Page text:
I have not posted for quite some time because I was studying/living-out this concept of “long-suffering”. The Greek word used in the New Testament is makrothumia. It means patience, endurance, constancy, steadfastness, perseverance. The Old Testament Hebrew is arek meaning “slow to anger”. It is used to describe God and his grace in not obliterating Israel for blatantly disregarding his commands and turning their backs on him who delivered them from slavery after they complained about it for 400 years. He put up with nothing but complaining for 40 years in the desert, too. Nothing was good enough for them.
In the New Testament, it is used as one of the fruits of the Holy Spirit in Believers. The Apostle Paul refers to it in nearly every one of his letters to the churches. You should love in the face of being wronged. You should turn the other cheek. In other words, you should dwell on the good and not the bad because that is what God, himself, has done for us.
Please understand, I am by NO means comparing myself to God nor the Apostle Paul. Yet, I believe each has given me a template by which to live, and I can confess today that long-suffering has brought me a LONG way from where I was even a year ago. The grace and peace that is to be found within long-suffering is unimaginable to anyone whose life is chaotic and filled with stress, as mine was at one time. I think this is why long-suffering is a concept lost on modern American society.
First, one must “put up and shut up”. That’s the best way I can describe it. I used to love to let others know just how “awful” my life was and what a burden I was lifting. At times I actually got joy in heaping negativity on someone else. “You think you’ve got it bad, let me tell you how bad my life is…” How wicked is that? Where is the life? No wonder I lived in a self-fulfilling prophecy. Because I went looking for it. Even when something good happened, I would always frame it in a negative context.
So, one day I stopped. I just let things be what they were. I didn’t read anything into them, and I didn’t add anything to them. I went forward from there. Even if I had to take two steps back, I would not allow it to impact my perception. Life was just life and things were. Period. This was tough because I found myself trying to add to it, yet I had to clear my mind and calm my spirit.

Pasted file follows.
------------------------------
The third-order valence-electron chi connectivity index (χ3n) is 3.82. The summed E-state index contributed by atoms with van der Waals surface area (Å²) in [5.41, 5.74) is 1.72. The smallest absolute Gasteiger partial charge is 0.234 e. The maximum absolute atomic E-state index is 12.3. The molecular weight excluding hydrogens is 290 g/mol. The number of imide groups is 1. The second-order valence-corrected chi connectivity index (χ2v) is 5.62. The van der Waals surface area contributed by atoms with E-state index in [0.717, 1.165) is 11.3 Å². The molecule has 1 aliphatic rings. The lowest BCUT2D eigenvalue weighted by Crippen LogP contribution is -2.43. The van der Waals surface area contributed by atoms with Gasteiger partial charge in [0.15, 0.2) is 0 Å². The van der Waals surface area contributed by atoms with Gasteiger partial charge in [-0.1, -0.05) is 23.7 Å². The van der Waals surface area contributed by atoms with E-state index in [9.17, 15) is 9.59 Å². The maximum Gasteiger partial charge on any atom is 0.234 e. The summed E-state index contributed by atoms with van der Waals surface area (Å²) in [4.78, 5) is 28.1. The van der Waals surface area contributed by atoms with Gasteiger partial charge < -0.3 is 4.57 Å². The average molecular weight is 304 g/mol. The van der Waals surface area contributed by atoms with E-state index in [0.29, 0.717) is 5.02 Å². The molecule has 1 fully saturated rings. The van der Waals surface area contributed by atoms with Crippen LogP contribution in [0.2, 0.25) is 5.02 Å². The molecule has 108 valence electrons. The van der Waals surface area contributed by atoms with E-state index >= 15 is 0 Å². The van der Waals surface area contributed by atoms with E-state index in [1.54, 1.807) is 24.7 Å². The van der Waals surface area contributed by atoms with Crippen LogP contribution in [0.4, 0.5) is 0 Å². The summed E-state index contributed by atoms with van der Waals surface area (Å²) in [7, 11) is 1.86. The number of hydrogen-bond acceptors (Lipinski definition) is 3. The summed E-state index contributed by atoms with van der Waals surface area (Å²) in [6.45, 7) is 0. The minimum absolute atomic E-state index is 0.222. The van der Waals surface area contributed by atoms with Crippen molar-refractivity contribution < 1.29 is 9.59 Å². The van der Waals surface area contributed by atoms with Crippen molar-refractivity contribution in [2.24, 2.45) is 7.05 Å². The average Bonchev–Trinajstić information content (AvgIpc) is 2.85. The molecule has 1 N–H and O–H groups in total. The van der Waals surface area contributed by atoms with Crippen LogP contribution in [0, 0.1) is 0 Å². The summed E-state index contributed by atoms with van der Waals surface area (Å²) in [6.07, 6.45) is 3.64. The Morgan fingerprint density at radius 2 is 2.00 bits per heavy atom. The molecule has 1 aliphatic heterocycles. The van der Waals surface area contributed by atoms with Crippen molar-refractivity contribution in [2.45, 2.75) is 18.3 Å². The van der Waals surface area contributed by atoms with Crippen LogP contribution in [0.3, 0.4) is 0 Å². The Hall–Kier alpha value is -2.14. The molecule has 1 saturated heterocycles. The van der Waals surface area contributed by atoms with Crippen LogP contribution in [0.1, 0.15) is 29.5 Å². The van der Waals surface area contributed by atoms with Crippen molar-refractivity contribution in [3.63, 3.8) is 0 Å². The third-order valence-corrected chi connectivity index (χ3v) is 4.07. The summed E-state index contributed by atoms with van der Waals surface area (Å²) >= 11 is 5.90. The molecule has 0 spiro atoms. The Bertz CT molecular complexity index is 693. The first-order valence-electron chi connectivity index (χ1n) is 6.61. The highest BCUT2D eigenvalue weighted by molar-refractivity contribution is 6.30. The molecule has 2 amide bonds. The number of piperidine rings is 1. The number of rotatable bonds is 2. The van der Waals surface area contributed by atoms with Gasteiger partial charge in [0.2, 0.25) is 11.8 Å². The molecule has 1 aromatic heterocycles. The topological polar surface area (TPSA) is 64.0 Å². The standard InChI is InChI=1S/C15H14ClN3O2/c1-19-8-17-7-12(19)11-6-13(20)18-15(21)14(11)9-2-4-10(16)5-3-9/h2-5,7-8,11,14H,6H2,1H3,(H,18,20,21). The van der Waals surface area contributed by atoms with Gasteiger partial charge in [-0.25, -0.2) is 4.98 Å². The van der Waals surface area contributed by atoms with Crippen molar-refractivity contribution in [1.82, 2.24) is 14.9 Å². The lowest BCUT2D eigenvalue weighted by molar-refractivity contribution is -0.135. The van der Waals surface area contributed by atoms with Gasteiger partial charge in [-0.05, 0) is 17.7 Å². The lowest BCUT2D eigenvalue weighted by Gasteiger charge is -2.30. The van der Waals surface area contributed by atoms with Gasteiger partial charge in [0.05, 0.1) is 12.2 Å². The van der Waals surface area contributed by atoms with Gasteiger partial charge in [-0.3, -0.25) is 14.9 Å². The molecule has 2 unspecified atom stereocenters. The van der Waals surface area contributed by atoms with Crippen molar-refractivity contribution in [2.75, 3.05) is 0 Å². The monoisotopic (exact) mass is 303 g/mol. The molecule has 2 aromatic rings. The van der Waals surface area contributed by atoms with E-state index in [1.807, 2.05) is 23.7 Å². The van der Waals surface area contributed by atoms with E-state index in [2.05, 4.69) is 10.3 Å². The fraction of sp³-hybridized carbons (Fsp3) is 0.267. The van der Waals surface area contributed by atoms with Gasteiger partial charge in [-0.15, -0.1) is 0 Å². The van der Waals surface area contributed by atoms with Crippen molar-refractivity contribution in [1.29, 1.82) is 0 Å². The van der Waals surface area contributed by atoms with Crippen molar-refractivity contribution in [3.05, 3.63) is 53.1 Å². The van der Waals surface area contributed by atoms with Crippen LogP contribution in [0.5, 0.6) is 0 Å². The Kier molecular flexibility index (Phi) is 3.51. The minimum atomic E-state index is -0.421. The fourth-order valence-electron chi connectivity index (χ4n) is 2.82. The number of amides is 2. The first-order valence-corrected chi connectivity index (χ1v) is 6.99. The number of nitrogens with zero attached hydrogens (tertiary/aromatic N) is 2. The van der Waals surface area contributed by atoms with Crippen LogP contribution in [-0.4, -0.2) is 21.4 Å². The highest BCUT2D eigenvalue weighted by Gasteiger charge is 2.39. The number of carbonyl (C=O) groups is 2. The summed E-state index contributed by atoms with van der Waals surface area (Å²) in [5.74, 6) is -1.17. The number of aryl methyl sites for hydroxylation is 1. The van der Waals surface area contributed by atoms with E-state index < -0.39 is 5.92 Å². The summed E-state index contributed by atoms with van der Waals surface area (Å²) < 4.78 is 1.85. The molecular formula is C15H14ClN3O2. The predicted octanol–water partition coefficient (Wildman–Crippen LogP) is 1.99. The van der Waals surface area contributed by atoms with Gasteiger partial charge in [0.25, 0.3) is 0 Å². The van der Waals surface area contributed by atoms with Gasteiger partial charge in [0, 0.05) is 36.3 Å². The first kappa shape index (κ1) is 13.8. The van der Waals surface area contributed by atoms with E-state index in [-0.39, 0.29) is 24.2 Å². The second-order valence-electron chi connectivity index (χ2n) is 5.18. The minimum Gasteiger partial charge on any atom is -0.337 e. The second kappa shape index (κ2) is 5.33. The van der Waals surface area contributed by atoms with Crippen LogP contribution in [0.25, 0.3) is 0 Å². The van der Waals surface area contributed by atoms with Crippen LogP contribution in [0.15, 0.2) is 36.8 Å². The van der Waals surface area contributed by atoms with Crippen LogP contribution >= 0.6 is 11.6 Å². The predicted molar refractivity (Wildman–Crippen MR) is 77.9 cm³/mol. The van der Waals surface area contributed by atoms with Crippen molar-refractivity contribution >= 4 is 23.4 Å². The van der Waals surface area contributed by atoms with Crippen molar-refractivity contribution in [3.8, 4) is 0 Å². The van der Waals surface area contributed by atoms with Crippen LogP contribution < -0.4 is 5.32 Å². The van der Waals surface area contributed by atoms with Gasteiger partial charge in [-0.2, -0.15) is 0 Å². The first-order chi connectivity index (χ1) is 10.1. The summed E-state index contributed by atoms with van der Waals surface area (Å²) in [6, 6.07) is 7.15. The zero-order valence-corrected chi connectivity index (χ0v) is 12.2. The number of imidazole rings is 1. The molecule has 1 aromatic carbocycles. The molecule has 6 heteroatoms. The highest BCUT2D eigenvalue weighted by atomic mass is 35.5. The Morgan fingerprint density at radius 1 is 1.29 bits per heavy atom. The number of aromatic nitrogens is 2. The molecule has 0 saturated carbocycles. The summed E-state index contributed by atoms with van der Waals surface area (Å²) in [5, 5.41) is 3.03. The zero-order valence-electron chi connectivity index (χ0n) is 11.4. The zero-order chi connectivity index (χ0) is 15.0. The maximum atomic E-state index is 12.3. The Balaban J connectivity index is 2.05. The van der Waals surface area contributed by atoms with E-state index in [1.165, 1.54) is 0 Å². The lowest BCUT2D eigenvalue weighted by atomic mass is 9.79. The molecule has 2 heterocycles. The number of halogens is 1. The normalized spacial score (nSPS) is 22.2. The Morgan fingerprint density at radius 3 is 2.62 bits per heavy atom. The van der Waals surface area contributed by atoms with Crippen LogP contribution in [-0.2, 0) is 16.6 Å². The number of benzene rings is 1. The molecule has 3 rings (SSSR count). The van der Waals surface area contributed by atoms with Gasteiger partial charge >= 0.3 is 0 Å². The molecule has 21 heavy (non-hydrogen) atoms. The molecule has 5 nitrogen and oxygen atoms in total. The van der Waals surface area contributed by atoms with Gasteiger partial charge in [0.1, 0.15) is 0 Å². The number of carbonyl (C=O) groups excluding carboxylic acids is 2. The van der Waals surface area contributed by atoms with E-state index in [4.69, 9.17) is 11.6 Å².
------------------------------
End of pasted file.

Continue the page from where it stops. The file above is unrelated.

Second, I asked the question, “How could the Lord be using this for good?” Study the historic account of Joseph starting in Genesis 37. Joseph had to put up with a lot: sold into slavery by his older brothers, falsely accused, wrongly imprisoned, left to die. He could have cursed God and done nothing but complain. He didn’t, and God made him ruler of Egypt. The lesson Joseph learned through long-suffering is summed up in Genesis 50:20: “You intended to harm me, but God intended it for good to accomplish what is now being done, the saving of many lives.”
Third, I accepted my life and stopped trying to control it. The cliche’ is “let go and let God”. It’s simplistic and it’s very true. I asked the Holy Spirit to fill me more, and I gave the Lord control of my life. I submitted to Him – another lost concept in American society. We do not like to submit – to anyone, anything, anywhere at anytime. We think it will allow others to control us. You know what I found? Peace. Why? Because in giving the Lord control, I also gave Him the headaches. Isn’t that the case in all situations where a leader is involved? Isn’t it the leader’s responsibility to come up with the answers, make the decisions and handle the ramifications? My job is to go where He tells me to go and do the work He calls me to do. I offer up feedback, opinion and make requests. He handles all the rest. WHAT A RELATIONSHIP!
Peace is to be found in this. The self-fulfilling prophecy worked the other way, too. As I focused on the good, I found more and more of it. Was my life any less stressful? Yes and no. The external stress kept coming, but I no longer received it. Why? Because I had reframed it. I no longer was a “victim”. I would take whatever life threw at me, and try to turn it around for good. Did the outcome matter? Nope. Why? I wasn’t in charge. The Big Guy would handle the outcome. Very cool.
So, what ultimately became of this? I am happy to share that I am on the verge of living my passion: I have accepted a position that will make me a principal trainer for my organization’s primary application, which is the backbone of what we do. I will be creating all the learning for it and training staff to utilize it. Nothing makes me happier than helping others learn. This is what the Lord created me to do, and now I will be paid to do it. No longer will I be in a position that makes me work 70 hours a week in a no-win pressure-cooker trying to do the impossible. I feel like Joseph when he was freed from prison and given the keys to the kingdom. I don’t say this to impress you but to impress upon you the power of long-suffering.
If you will but submit to it and submit to Him.